So make your plans and have fun!

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  • i grew up in santa fe, and love the summers. the opera, maria benitez’ flamenco performances, and bandelier national park(near los alamos) are experiences you should not miss. the folk art museum(museum hill) hosts a market in july, with int’l artisans.

  • My husband and i visit every summer. It is our absolute favorite city. You did a great job with your guide! Thanks

  • Hi Grace!
    I was so suprised to see Santa Fe pop up on your blog. I am a local S.Fean and a dedicated reader of D*S.
    If you are stopping by on your way back one place that is worth checking out, not found on the guide, is SITE Santa Fe, ” a contemporary art space” (sitesantafe.org) and another restaruant en par with Tomasita’s, in terms of wonderful N.M. cuisine, is Maria’s whose margaritas are the best in town. Lastly, if you’ve got the chance, as mentioned in the guide, Abiquiu is a must-see!
    Thanks for posting this.

  • What a great article about Santa Fe, NM. I was there a few years ago, and wish I had this list with me back then. Thanks so much for sharing it!

  • This is a fantastic post that begins to capture Santa Fe quite well. One of the most amazing things about the city is that the zoning laws have been enforced in such a way that practically every building in the city compliments its neighbor perfectly, so that visiting the place is like being transported into another land. My husband and I are actually abandoning our careers in L.A. in order to move to Santa Fe this summer, partly because we are so inspired by its beauty. Yay!

  • thanks for the additions–it is hard to get everyting in! Another thing I forgot to put in the guide is visiting the Native American Pueblos that surround Sfe–there are often dances and ceremonies that the public can witness and it is a fascinating and beautiful thing. In particular, Taos pueblo (about an hour north of SFe) is quite historic and amazing. Check out :www.collectorsguide.com/nm/nmfa03.html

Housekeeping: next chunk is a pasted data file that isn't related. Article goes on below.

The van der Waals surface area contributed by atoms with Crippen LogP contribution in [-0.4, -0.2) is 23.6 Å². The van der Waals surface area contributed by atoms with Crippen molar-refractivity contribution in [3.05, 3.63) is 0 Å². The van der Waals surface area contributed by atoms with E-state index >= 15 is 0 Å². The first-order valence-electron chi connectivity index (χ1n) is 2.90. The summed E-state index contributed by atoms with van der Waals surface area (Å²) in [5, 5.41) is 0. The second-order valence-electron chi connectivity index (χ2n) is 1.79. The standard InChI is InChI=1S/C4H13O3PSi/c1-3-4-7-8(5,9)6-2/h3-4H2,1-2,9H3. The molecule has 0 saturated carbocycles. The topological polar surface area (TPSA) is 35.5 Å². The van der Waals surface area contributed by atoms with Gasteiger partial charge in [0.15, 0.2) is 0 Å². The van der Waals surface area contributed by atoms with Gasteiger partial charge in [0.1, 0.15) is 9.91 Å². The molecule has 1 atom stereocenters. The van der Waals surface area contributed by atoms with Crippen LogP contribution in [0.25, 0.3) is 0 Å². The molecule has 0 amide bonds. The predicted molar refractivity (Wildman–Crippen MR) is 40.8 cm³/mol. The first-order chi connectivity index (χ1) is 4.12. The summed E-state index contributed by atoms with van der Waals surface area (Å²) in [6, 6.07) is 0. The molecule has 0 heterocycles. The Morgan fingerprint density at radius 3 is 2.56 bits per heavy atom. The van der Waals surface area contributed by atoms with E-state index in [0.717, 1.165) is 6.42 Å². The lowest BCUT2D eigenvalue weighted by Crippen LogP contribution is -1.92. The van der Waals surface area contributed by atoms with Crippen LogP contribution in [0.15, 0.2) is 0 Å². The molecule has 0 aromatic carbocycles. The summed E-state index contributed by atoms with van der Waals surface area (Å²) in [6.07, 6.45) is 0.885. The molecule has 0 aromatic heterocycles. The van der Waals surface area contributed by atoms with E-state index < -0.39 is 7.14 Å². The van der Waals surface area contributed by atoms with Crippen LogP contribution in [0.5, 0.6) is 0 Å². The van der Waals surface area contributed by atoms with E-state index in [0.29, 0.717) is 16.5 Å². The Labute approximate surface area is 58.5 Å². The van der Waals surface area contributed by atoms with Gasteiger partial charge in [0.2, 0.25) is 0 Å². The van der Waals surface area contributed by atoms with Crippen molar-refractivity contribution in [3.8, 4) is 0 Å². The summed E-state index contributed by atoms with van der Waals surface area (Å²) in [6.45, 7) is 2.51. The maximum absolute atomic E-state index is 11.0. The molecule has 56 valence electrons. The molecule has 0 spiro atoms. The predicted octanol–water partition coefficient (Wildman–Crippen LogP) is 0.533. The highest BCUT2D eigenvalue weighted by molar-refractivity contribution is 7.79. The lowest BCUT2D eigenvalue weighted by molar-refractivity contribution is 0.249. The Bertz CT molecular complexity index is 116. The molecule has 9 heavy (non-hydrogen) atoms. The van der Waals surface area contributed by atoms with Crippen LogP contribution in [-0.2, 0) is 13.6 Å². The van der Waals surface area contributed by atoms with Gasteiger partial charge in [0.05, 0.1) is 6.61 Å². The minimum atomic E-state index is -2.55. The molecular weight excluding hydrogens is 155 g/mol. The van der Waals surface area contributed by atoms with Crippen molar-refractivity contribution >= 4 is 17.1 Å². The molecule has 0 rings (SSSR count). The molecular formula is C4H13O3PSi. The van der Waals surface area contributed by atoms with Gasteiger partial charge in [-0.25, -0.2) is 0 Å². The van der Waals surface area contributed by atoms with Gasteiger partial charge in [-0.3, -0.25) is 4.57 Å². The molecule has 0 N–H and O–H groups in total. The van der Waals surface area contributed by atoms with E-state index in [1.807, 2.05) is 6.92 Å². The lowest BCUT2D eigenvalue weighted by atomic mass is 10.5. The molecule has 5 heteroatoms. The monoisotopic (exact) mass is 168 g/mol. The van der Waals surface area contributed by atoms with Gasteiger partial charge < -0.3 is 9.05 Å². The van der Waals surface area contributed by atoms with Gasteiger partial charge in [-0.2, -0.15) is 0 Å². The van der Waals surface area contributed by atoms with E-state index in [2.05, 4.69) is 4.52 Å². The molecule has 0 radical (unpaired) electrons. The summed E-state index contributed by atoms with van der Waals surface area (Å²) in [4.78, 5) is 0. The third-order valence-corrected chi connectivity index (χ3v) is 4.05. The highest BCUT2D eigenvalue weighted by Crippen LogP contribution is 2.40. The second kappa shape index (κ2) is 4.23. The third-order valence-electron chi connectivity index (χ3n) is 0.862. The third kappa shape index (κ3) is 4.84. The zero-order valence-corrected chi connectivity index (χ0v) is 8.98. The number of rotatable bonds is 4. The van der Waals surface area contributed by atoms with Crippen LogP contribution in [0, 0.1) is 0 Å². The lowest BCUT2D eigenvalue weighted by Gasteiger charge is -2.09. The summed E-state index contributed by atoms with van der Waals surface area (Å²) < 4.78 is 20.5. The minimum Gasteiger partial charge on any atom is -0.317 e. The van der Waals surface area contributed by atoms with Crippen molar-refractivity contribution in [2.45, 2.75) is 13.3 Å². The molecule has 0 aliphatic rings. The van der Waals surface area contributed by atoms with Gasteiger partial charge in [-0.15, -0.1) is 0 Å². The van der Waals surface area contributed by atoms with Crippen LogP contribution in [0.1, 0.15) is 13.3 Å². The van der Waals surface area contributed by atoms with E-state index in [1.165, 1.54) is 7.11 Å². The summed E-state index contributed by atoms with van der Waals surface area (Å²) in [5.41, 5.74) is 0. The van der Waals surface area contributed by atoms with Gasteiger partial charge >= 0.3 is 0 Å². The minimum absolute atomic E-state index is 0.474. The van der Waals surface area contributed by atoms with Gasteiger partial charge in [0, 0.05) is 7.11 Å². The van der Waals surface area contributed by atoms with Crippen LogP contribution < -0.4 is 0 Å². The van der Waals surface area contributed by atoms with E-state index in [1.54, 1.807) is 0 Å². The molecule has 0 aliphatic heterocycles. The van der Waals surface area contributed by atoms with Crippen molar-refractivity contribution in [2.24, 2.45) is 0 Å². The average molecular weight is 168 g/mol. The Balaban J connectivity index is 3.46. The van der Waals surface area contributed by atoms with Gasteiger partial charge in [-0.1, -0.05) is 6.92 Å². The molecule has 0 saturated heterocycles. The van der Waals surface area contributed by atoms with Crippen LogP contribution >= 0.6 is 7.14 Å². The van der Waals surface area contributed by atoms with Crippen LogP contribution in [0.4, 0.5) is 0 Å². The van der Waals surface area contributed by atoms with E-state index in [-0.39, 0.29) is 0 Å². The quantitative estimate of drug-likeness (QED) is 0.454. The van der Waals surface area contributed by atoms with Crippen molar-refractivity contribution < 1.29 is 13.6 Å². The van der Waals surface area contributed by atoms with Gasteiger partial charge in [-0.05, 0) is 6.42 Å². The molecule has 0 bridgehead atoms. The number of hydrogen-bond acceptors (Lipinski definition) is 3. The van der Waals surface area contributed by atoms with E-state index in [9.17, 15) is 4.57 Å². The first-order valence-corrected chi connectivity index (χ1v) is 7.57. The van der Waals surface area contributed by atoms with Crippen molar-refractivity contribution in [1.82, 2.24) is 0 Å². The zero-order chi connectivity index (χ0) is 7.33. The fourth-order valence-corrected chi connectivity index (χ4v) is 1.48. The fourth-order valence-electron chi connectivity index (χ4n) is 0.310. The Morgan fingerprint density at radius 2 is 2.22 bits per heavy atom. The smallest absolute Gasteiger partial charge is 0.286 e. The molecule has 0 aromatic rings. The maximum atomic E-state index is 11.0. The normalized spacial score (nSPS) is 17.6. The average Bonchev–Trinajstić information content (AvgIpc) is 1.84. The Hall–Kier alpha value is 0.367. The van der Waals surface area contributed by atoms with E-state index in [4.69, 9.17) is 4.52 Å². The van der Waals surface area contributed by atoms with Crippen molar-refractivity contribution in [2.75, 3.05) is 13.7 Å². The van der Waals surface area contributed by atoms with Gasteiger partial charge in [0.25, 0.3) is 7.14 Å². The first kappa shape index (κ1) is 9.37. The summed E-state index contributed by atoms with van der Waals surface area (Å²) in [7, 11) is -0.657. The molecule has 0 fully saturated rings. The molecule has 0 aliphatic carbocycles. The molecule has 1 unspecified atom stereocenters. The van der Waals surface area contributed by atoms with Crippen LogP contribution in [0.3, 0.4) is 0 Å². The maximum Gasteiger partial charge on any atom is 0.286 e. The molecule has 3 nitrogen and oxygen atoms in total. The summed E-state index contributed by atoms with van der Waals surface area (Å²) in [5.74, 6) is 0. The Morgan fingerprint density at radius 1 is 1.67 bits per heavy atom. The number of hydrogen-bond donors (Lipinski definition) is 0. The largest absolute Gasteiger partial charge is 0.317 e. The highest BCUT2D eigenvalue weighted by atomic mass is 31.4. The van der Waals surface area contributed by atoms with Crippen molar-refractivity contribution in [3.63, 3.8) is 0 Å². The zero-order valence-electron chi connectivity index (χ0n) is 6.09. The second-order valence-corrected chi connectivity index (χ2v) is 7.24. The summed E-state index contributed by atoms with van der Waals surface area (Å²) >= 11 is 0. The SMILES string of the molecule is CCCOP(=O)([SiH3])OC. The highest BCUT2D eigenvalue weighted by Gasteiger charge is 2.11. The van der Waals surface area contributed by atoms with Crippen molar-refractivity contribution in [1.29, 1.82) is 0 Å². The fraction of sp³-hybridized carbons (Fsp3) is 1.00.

for more information!-

  • Lisa,
    Well done !!! I’ve always been curious about Santa Fe, and dream of going there soon. Especially after reading about it.Thank You for a wonderful post on Santa Fe.

  • as a native new mexican, thanks for profiling the beautiful land of enchantment. if you are going to santa fe and have a couple of extra days, check out Taos and Madrid…both wonderfully authentic new mexican towns (santa fe can be a bit disneyland-esque, to be honest…but great shopping, mind you) without the throngs of tourists.

  • Yeah! It’s so nice to see Santa Fe on D*S! I’m a local to the area and also a loyal reader to your site.
    Another great side trip if you are visiting Santa Fe is my little community of MADRID (18 miles South). It’s an old mining town of about 400 people and has over 50 art galleries. It has an amazing young artist scene and some really unique funky galleries and stores! It’s a must see if you are in the area. Here’s a few good example’s:
    Again, thanks for this WONDERFUL post!
    And Grace, if you would like to start a guide for little artist communities, I would love to show you Madrid!

  • I spent all of last summer in Santa Fe and miss it a lot. Downtown Subscription has the best coffee I’ve ever tasted–ever, esp. their Mexican mochas. Also, I would definitely recommend checking out the Santa Fe based jewelers Herndon Heald–you can find some of jewelry in Sundance Catalogue, but I loved their stuff so much, I literally knocked on one of the artist’s home looking for her work.